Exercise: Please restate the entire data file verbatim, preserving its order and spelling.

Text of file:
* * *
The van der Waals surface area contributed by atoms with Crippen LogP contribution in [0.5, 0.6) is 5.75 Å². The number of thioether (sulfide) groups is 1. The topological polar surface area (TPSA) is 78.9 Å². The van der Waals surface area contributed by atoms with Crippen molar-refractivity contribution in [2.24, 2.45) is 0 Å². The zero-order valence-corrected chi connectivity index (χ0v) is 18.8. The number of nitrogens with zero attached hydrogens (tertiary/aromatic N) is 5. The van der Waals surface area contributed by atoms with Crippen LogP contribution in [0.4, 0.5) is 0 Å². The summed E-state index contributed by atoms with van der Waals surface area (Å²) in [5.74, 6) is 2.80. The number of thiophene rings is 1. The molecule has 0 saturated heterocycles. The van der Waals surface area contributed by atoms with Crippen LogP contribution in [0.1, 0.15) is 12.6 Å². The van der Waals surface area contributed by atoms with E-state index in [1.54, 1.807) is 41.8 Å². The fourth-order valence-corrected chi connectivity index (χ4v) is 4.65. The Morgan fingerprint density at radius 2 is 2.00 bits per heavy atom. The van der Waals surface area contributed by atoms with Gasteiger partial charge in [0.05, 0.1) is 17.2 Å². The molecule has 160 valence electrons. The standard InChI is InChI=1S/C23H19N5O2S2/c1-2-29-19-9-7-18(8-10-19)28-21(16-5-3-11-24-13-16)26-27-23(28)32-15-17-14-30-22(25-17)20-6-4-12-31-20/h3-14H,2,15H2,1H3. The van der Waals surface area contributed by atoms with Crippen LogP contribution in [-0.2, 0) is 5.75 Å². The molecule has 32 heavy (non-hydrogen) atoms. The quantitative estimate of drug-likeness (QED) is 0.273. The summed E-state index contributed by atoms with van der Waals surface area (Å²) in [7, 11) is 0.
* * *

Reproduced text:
The van der Waals surface area contributed by atoms with Crippen LogP contribution in [0.5, 0.6) is 5.75 Å². The number of thioether (sulfide) groups is 1. The topological polar surface area (TPSA) is 78.9 Å². The van der Waals surface area contributed by atoms with Crippen molar-refractivity contribution in [2.24, 2.45) is 0 Å². The zero-order valence-corrected chi connectivity index (χ0v) is 18.8. The number of nitrogens with zero attached hydrogens (tertiary/aromatic N) is 5. The van der Waals surface area contributed by atoms with Crippen LogP contribution in [0.4, 0.5) is 0 Å². The summed E-state index contributed by atoms with van der Waals surface area (Å²) in [5.74, 6) is 2.80. The number of thiophene rings is 1. The molecule has 0 saturated heterocycles. The van der Waals surface area contributed by atoms with Crippen LogP contribution in [0.1, 0.15) is 12.6 Å². The van der Waals surface area contributed by atoms with E-state index in [1.54, 1.807) is 41.8 Å². The fourth-order valence-corrected chi connectivity index (χ4v) is 4.65. The Morgan fingerprint density at radius 2 is 2.00 bits per heavy atom. The van der Waals surface area contributed by atoms with Gasteiger partial charge in [0.05, 0.1) is 17.2 Å². The molecule has 160 valence electrons. The standard InChI is InChI=1S/C23H19N5O2S2/c1-2-29-19-9-7-18(8-10-19)28-21(16-5-3-11-24-13-16)26-27-23(28)32-15-17-14-30-22(25-17)20-6-4-12-31-20/h3-14H,2,15H2,1H3. The van der Waals surface area contributed by atoms with Crippen LogP contribution in [-0.2, 0) is 5.75 Å². The molecule has 32 heavy (non-hydrogen) atoms. The quantitative estimate of drug-likeness (QED) is 0.273. The summed E-state index contributed by atoms with van der Waals surface area (Å²) in [7, 11) is 0.